Research Vignette: Hard Problems All The Way Up

By Benjamin Rossman and Li-Yang Tan

Computational complexity theory is the branch of computer science that studies the nature and limits of efficient computation; an overarching goal in this area is the classification of computational problems according to their inherent difficulty. One of the most intensively studied such classifications is provided by the Polynomial Hierarchy, which was introduced by Albert Meyer and Larry Stockmeyer in 1972. This hierarchy classifies problems according to a natural notion of logical complexity, and is defined with an infinite number of levels: problems at the zeroth level are the “easiest”, and for every integer k, problems at the (k+1)-st level have logical complexity “one notch higher” than those at level k. In this vignette we describe some recent work done at the Simons Institute, in collaboration with Rocco Servedio of Columbia University, which sheds new light on the structure of this hierarchy.

The polynomial hierarchy begins at the zeroth level with the class P of problems solvable in polynomial time — the easiest problems. In theoretical computer science P captures an elegant and robust notion of computational efficiency: polynomial-time algorithms are considered efficient, and problems in P are considered tractable. Examples of fundamental problems in P include Linear Programming, Matching, and Primality. At the first level above P in the hierarchy is NP, the class of problems solvable in nondeterministic polynomial time, meaning that a “yes” answer can be verified efficiently. Well-known examples of problems in NP include the Boolean Satisfiability and Traveling Salesman problems, among countless others that arise in surprisingly diverse contexts.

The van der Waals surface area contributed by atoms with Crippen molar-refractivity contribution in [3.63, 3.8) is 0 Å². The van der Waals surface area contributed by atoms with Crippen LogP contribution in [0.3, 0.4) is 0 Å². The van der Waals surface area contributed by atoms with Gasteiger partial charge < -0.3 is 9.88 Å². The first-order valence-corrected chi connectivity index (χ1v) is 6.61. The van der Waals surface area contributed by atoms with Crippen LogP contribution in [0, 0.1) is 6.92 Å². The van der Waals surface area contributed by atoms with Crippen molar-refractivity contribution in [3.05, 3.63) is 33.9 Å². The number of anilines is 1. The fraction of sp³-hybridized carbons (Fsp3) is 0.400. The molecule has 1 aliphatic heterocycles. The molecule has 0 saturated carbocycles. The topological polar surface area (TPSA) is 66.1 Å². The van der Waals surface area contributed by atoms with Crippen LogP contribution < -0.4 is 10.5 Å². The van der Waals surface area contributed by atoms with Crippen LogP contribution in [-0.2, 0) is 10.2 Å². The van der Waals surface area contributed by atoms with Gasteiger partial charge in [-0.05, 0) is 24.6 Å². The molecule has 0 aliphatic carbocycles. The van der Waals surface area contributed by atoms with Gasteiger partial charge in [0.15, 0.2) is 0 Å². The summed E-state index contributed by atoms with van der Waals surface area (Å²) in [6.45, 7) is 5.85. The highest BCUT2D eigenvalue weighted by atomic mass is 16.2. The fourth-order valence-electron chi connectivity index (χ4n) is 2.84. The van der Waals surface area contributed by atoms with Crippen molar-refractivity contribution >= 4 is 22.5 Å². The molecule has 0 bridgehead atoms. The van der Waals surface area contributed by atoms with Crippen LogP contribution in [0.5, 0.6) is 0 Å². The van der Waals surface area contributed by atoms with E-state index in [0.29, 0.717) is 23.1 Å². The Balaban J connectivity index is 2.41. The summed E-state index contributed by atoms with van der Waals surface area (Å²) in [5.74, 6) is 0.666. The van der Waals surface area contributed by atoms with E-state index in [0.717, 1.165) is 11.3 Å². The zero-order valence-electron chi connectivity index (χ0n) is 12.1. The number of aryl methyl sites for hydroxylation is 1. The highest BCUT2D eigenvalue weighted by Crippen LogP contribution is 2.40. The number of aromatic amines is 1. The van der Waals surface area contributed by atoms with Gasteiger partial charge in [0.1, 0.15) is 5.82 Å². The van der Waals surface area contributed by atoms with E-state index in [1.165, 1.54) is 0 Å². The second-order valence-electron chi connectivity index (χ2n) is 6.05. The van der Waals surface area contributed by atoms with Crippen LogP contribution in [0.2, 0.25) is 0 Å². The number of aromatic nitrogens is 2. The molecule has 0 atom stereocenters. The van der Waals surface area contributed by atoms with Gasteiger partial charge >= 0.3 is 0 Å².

Clearly P ⊆ NP, since the answer to a computational problem can be verified efficiently if it can be determined efficiently. But is the converse true? No efficient algorithms are known for the hardest problems in NP, the so-called NP-complete problems: while a “yes” answer to these problems can be verified in polynomial time, to date our best algorithms for solving them — determining whether the answer is “yes” or “no” — all run in exponential time. Indeed, the famous P ≠ NP conjecture asserts that there do not exist efficient algorithms for solving NP-complete problems: any algorithm for these problems must run in super-polynomial time. In other words, the P ≠ NP conjecture asserts that first two levels of the Polynomial Hierarchy are distinct.

To infinity and beyond
The Polynomial Hierarchy extends beyond P and NP to include an infinite number of classes of increasing logical complexity: just as NP generalizes P, the second level of the hierarchy generalizes NP, the third generalizes the second, and so on ad infinitum. To understand this hierarchy it is convenient to think of problems in NP as asking questions with a single existential quantifier. For example, the Boolean Satisfiability problem asks if there exists a satisfying assignment to a Boolean formula, and the Traveling Salesman problem asks if there exists a short tour visiting every city exactly once. Problems at the k-th level of the hierarchy allow for questions with not just one existential quantifier, but k alternating quantifiers:

Does there exist X, such that for all Y, there exists Z such that…?